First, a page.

What Cambodian Kids Can Teach Us All

SR School

I recently spent a super weekend with friends in Siem Reap, Cambodia.

As part of the trip we took a day out to visit some schools built by the literacy charity Room To Read. Regular readers will know that I’ve undertaken fundraising for the charity – and so I wanted to see their work in the field.

With approximately 50% of the population living on less than USD $2 per day, Cambodia is a very poor country. So travelling through the rural landscape to visit the schools was a real eye opener. Cambodia also has a shocking problem with the trafficking of young girls.

So learning to read and get an education provides the next generation of Cambodians with a passport out of poverty and the subsequent problems it creates.

Humility and Inspiration

As you can imagine, visiting the schools in this part of the world was both humbling and inspiring. But also a lot of fun.

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Woman In Business: Why We Need You

power-woman

“Woman are the world’s most underused resource”

- Hilary Clinton

I was recently at a graduate assessment centre evaluating some MBA graduates.

It was the usual type of assessment event where a room full of MBA’s in their shiny suits and bright smiles are grouped together to perform tasks and presentations against the clock. Meanwhile, a bunch of (supposedly) wiser and older managers/recruiters observe their behaviours and select candidates for final interviews.

Before the group tasks began, one particular group caught my eye.

The group had a great energy about them with lots of laughing and banter. Given that we’re in Singapore there was a complete cross section of nationalities in this group; Singaporean, Chinese, Indian and western countries. Along with a good male/female mix.

Men Taking Over

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Creative People: How To Make Sensible Career Changes

Question

“Sital, 

I’m not sure what career I want to pursue, being an Engineer for the past 15 years, all I deal with are dry technical stuff and lots of Excel. I want my next step to be of something a bit more creative, a bit more artistic…but I’m one of those unlucky souls who do appreciate art but not blessed with an artistic talent myself. Any suggestions..?”

Answer

Let me answer your question with suggestions for the short term, mid term and long term timescales:

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Be Valuable, Not Visible

 

Crowd

 

In today’s hectic, noisy , attention-starved world busy people no longer have the time for your “stay in touch emails” or “quick coffees”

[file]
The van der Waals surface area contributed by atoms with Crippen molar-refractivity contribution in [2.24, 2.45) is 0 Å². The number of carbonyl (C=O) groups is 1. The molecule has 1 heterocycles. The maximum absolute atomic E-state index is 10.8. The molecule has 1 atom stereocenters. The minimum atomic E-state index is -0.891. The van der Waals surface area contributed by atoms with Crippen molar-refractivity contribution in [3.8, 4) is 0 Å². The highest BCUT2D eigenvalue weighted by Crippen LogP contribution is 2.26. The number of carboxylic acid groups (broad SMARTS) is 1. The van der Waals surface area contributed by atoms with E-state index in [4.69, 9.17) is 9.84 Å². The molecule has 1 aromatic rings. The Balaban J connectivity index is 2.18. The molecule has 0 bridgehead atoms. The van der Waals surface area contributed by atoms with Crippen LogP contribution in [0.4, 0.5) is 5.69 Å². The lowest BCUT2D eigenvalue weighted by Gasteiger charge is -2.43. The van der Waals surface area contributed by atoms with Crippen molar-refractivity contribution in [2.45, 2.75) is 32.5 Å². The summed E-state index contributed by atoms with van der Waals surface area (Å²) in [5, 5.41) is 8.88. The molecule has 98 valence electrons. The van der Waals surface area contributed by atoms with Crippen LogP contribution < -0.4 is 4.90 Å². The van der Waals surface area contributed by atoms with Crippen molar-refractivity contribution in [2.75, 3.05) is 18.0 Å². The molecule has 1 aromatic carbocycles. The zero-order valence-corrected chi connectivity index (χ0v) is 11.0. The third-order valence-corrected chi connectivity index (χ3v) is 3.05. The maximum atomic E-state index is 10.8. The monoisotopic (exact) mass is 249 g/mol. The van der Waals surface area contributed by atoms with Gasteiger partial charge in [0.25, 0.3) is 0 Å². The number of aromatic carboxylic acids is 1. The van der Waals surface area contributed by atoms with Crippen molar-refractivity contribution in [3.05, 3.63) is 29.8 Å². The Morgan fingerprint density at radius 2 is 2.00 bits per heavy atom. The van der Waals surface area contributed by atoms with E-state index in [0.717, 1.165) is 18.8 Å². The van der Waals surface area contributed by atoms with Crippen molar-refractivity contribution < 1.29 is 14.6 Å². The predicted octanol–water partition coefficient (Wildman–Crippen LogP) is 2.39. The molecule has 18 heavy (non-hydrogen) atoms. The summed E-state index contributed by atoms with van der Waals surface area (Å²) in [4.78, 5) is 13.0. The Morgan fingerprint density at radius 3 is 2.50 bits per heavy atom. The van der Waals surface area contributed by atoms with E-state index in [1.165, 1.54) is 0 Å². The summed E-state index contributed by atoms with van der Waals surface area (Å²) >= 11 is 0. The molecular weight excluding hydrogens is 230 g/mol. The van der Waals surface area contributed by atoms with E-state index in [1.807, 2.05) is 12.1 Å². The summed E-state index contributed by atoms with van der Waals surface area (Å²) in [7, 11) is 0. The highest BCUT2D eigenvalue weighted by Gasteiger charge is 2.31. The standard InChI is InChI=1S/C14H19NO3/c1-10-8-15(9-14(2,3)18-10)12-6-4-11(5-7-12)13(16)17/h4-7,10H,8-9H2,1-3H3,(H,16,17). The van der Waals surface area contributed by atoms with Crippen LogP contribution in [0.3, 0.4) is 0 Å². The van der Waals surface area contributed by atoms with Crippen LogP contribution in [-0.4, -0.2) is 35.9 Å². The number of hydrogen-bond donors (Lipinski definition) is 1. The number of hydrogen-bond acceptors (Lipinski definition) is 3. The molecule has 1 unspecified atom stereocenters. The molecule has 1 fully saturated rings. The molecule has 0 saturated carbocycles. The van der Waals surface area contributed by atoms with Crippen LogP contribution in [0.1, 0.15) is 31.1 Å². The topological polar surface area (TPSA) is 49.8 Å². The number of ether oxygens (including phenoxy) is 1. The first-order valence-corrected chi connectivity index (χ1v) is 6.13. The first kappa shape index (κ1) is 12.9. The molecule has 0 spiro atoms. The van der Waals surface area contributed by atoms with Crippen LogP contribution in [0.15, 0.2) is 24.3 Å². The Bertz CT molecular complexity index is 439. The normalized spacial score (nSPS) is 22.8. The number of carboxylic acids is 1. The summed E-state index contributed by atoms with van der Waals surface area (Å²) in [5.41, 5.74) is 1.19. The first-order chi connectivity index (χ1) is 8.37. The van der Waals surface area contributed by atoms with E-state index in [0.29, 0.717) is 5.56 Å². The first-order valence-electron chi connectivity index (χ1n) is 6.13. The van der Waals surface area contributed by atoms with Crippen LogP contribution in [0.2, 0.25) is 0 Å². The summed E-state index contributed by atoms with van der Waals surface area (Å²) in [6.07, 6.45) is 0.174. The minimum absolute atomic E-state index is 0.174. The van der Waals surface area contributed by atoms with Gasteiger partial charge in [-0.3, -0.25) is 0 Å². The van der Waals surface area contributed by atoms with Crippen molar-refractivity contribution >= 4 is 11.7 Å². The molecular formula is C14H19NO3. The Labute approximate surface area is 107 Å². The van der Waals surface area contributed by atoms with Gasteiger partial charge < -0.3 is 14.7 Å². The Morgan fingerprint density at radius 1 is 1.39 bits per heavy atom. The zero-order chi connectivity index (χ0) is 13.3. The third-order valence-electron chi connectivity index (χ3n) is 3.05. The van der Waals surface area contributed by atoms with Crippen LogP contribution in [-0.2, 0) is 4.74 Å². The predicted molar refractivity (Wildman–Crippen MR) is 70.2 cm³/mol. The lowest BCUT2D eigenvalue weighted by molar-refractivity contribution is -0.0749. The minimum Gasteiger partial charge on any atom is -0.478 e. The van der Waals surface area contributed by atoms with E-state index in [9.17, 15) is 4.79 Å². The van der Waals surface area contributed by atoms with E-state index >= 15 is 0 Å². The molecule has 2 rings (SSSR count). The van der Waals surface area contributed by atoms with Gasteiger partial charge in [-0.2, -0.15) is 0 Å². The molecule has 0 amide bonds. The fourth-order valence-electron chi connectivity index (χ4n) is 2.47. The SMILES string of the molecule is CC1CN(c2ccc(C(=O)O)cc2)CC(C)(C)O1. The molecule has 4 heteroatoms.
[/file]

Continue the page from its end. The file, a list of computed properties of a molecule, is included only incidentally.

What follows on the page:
You can no longer be visible in the crowd.  Instead you need to be valuable.

Which means you need to provide value to your senior leaders, your contacts and your recruiters.

The value or benefits could be:

  • A fresh idea to help them with a business challenge
  • A new networking contact
  • A referral to a future employee
  • An interesting blog post
  • A relevant Tweet  or a useful status update on LinkedIn or Yammer
  • A connection to a networking group
  • A recommendation of books that are relevant to their current goals and challenges (Better still, buy them the book)

By focussing on being valuable , you’ll get repeat business, referrals and the chance too deepen relationships.

So step away from the noise and the crowd to focus on being valuable to the key people that will have biggest impact on your career this year.

Inspiration from Vietnam

Viet.Steet

I’ve just returned from a festive trip to Hong Kong and Vietnam.

It was my first trip to Vietnam – which was amazing. Amazing history, amazing sites, amazing food.

But what impressed me most was the amazing people that I met:

  • I met a group of students in Hanoi who take tourists around the sites and sounds of the Vietnamese capital for NO payment (not even tips). They do it purely so as to help improve their English and better themselves.
  • I met an amazing tour guide who told us how he’d turned down a well paid secure graduate job with the government. Instead he took a risk by following a career in the tourism industry where he’d instinctively felt drawn to. He now tells amazing stories about the history, culture and people of Vietnam….and is the best tour guide I’ve ever come across. And unlike his friends that took the safe career path, he loves what he does.